Sunday, September 2, 2012

Film Review: Premium Rush

Remember Quicksilver?  The 1986 Kevin Bacon film about bike messengers?  It was the actor's follow-up to his breakout hit Footloose, and was the first of a series of pretty mediocre films Bacon did over the next decade or so.  Perhaps there were one or two good ones in amongst these duds, but you get the picture.  Now this doesn't mean that I believe Joseph Gordon-Levitt's career is about to take a nosedive and he is going to start to do his generation's versions of She's Having a Baby or Tremors.  I was just wondering if anyone else noticed the similarities in the two films.  No?  It's just me?  Okay, I can live with that.  Really though, the only thing these two films have in common is the fact that both are about a bunch of crazy-ass twentysomething bike messengers with delusions of Evel Knievel-ness.  I suppose comparing them any more deeply would be akin to comparing Tin Cup and Caddyshack because they were both about golf.  Anyway, before we start debating over whether Premium Rush is supposed to be Tin Cup or Caddyshack in this scenario, please allow me to digress.

To be honest, this story of Joseph Gordon-Levitt's jaded, suit-hating law school grad turned NYC bike messenger with a seeming death wish, proudly weaving thru the Manhattan streets with no brakes, who becomes involved in a rather convoluted plot that involves Chinese dissidents, gambling parlours, a crooked cop, a love triangle, a silly NYPD bike cop and ticket with a smiley-face on it and a big-ass price tag, really goes nowhere.  Sure, we track and back track and forward track and then back track some more through the busy and dangerous streets of Manhattan (and seriously, I know much of the film takes place during the so-called rush hour, but still the New York streets in this film seem even more dramatically jam-packed and dangerous than normal) but really never go anywhere.  Then again, even though we seem to go nowhere either physically (from Columbia down to Chinatown) or metaphysically (we know how everything is going to end up here - we're not stupid) we do get an almost non-stop rush, premium or otherwise, from opening salvo to finale.  This must account for something, right?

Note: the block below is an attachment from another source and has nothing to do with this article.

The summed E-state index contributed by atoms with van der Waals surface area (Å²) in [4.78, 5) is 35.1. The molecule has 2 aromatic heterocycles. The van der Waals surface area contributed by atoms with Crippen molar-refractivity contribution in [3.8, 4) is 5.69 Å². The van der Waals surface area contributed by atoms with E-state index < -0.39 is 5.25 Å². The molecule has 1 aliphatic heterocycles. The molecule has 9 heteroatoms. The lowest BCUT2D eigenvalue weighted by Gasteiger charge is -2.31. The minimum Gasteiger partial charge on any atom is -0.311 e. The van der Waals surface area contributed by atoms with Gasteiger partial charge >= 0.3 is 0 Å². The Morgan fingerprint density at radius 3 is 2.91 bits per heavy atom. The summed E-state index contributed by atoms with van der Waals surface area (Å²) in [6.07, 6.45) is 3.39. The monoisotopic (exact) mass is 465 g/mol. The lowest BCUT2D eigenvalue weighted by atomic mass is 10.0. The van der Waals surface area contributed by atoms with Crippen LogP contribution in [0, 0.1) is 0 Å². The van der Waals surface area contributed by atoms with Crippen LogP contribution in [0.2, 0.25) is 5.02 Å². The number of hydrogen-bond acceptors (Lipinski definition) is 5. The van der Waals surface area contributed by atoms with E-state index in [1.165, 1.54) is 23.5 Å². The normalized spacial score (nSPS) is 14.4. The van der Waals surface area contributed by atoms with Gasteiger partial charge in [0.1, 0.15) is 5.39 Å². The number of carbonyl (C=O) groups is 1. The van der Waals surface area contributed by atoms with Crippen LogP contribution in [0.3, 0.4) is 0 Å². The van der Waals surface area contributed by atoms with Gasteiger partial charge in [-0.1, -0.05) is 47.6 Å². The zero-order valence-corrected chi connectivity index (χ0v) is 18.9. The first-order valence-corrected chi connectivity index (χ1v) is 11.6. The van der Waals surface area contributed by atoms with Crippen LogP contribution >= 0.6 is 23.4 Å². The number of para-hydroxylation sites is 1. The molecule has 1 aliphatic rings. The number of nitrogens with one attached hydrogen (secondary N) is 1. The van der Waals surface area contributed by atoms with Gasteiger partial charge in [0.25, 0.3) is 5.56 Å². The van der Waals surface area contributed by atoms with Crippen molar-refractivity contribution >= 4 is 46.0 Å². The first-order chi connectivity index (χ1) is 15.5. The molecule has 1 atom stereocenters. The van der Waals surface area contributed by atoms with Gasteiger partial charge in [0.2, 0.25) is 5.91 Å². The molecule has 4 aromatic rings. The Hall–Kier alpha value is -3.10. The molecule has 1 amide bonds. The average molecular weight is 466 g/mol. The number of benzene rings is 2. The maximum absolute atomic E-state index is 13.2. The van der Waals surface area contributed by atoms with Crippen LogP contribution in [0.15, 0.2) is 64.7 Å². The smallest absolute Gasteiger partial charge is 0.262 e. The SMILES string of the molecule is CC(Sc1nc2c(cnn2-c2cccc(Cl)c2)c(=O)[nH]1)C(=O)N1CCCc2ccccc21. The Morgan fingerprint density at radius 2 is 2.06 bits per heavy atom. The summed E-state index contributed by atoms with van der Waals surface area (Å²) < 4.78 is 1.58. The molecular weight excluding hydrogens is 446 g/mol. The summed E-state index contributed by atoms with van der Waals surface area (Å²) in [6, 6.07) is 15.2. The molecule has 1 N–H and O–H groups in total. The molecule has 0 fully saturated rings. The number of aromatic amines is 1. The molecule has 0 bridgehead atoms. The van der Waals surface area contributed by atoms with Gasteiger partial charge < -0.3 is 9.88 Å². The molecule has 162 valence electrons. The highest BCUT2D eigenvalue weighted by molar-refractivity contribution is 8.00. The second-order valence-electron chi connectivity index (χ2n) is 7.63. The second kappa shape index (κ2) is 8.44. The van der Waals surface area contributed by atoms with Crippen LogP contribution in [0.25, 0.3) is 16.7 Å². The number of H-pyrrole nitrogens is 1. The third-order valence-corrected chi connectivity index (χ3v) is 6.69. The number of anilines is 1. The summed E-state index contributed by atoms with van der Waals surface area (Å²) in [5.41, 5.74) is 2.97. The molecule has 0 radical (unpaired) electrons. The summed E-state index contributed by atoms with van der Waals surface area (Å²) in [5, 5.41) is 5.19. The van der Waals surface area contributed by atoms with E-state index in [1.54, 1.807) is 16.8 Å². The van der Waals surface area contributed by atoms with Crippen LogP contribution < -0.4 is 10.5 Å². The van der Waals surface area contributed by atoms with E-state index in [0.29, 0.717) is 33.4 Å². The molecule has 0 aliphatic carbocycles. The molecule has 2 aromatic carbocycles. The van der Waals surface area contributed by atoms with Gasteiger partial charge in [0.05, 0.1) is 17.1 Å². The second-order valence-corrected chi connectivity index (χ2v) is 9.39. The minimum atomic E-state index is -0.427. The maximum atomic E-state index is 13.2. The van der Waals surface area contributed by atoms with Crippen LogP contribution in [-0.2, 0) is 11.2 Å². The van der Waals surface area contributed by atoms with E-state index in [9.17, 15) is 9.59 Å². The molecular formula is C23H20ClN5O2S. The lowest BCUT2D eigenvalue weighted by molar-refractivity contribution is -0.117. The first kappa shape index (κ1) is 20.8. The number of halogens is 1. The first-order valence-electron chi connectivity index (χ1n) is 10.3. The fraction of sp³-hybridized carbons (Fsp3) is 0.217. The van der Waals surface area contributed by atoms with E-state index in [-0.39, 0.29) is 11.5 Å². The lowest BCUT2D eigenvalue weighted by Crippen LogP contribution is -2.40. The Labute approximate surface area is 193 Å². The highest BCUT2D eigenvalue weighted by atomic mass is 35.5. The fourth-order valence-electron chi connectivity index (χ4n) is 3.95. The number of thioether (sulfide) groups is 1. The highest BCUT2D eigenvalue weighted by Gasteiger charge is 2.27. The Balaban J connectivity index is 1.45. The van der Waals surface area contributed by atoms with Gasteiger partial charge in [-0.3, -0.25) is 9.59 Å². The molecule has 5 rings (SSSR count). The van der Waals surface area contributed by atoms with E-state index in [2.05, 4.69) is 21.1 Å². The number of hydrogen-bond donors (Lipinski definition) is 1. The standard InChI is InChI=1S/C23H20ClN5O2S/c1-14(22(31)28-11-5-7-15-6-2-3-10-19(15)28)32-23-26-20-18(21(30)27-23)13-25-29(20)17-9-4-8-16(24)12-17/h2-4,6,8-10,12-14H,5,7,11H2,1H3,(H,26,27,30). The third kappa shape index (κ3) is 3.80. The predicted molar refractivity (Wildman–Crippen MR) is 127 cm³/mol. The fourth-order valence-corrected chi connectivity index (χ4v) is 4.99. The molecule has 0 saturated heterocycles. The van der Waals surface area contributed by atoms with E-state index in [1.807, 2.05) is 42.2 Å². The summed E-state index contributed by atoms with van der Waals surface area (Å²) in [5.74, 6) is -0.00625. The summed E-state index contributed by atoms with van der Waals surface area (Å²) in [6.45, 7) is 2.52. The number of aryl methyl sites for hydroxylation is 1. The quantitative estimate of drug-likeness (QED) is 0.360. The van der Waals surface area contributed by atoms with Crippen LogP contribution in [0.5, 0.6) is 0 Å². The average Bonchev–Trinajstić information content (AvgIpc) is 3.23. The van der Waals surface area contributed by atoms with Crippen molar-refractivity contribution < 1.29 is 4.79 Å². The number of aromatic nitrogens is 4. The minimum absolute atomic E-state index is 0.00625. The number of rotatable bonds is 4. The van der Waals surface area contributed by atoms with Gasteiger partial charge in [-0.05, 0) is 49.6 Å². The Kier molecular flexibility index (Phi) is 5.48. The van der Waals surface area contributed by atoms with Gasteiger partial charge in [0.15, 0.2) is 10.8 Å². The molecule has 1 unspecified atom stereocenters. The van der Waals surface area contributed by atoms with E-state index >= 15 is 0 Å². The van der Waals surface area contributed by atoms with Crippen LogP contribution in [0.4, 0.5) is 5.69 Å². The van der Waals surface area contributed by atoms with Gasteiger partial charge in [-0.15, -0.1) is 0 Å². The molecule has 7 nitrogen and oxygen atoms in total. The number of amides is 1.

Really though, Premium Rush, directed by writer-turned-director David Koepp (thanks to his writing Jurassic Park, Mission: Impossible and Spider-Man, he is the fourth most successful screenwriter in Hollywood history, but usually a flop when at the actual helm), may be a silly little movie, but thanks to Gordon-Levitt's cocksure charm, and Michael Shannon's typically creepy (but never cheesy) take on the aforementioned bad cop who is hunting our intrepid bike boy through the also-aforementioned busy, dangerous NYC streets,  as well as the near non-stop racing through the city (there are some really good chase scenes here that are kind of reminiscent, if not done with less cinematic flair, of things like The French Connection and Bullitt) make for a fun film, even with such inherent silliness.  I suppose what I am trying to say is that one can enjoy a film, not only in spite of, but even because of its ridiculousness.  And not to sound too condescending (because I am not meaning to be so), but Premium Rush is most certainly one of those films.


Candice Frederick said...

fun at times, but an incredibly silly plot.

Dan O. said...

Good review Kevyn. Terribly dumb and stupid movie, but also a bit of fun once you get into all of the high-speed chases this film goes through. Shame that Shannon and JGL both have to be in this after starting off so strong right now in their fast-rising careers.

Chip Lary said...

I haven't seen this yet, but the trailer did remind me of Quicksilver. For a relatively short period of time Hollywood produced three bike movies (Breaking Away, American Flyers, and Quicksilver) then seemed to completely forget about the concept.